Date(s) - Thu. Apr. 9, 2020
7:00 pm GMT - 10:00 pm GMT

The Swedenborg Society

Bernice M. Murphy

£12.00 adv / £15 door (plus taxes & fees) BUY TICKETS or buy a Full Season Pass HERE

Please note this class is postponed due to concerns about COVID-19. Refunds have been issued, and yuo will be notified when we have a new date set for the class. We apologize for any inconvenience.

Shirley Jackson (1916-1965) remains best known for her supernatural horror novel The Haunting of Hill House (1959. After several decades of critical and commercial neglect, her work now has a higher public profile than ever. Her back catalogue has been re-published by Penguin, Ruth Franklin’s award-winning 2016 biography inspired numerous reviews and articles, and Jackson’s estate has released two well-received collections of her previously unpublished work since the late 1990s, with a volume of her selected letters forthcoming. A film adaptation of her 1962 novel We Have Always Lived in the Castle was released last year, and Mike Flanagan’s 2018 Netflix series The Haunting of Hill House brought a whole new generation of fans to her work.

In the first half of seminar, I will be talking about who Jackson was and the reasons why her work remains so important for horror fans and creators. The impressive scope of her literary interests will be an important theme. As well as creating the most famous haunted house of the twentieth-century, Jackson also played a foundational role in establishing the ‘Suburban Gothic’ sub-genre (in her debut novel, The Road Through the Wall, 1948), wrote what is still the single-most notorious American folk horror tale (‘The Lottery’, 1948), and penned a bleakly funny apocalyptic satire (The Sundial, 1956). What’s more, she was also one of the most high-profile working mothers of her era, thanks to the many non-fiction stories about her busy family life published in contemporary women’s magazines.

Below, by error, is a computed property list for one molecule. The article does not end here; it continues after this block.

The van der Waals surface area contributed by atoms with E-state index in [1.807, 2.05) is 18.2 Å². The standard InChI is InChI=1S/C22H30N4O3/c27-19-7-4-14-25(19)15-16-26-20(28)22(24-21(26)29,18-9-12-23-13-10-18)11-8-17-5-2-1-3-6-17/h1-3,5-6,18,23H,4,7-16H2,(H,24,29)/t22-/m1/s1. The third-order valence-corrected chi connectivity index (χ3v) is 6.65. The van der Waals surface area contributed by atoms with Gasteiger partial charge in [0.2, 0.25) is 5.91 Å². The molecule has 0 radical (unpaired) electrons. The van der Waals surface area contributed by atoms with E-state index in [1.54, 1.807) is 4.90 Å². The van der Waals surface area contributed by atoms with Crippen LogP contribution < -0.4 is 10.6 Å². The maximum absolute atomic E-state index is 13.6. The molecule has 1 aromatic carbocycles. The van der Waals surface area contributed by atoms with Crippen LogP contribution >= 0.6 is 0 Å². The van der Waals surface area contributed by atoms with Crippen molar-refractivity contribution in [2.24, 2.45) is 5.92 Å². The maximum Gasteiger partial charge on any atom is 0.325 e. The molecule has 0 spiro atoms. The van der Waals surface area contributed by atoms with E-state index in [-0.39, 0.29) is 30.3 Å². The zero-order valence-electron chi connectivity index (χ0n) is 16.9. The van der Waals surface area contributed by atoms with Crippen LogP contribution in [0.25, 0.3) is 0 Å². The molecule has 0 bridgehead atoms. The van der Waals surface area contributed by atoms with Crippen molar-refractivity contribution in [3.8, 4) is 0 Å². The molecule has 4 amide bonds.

In the second half of the talk, I will focus on one particularly timely (and influential) aspect of Jackson’s interest in domesticity and female interiority: her recurrent depiction of deeply troubled young women. I’ll argue that precocious mass-murderer Merricat Blackwood, the narrator of We Have Always Lived in the Castle, is the precursor to the many young women in the contemporary horror cinema canon who find the boundaries between reality and fantasy dangerously malleable. Within American horror cinema, teenage girls are often only permitted to openly express rage when their actions are related to some kind of external supernatural force (as in The Exorcist, Carrie, Teeth, Ginger Snaps and Jennifer’s Body). We Have Always Lived in the Castle is therefore particularly interesting in that it explicitly relates its heroine’s disturbing behaviour to the deeply dysfunctional workings of the nuclear family. I will then discuss several recent horror films focusing on homicidal young women whose behaviour and motivations owe much to the Jackson blueprint. These films will include Excision (2012), The Bleeding House (2011), Black Swan (2010), Stoker (2013), The Eyes of My Mother (2016), and Thoroughbreds (2018).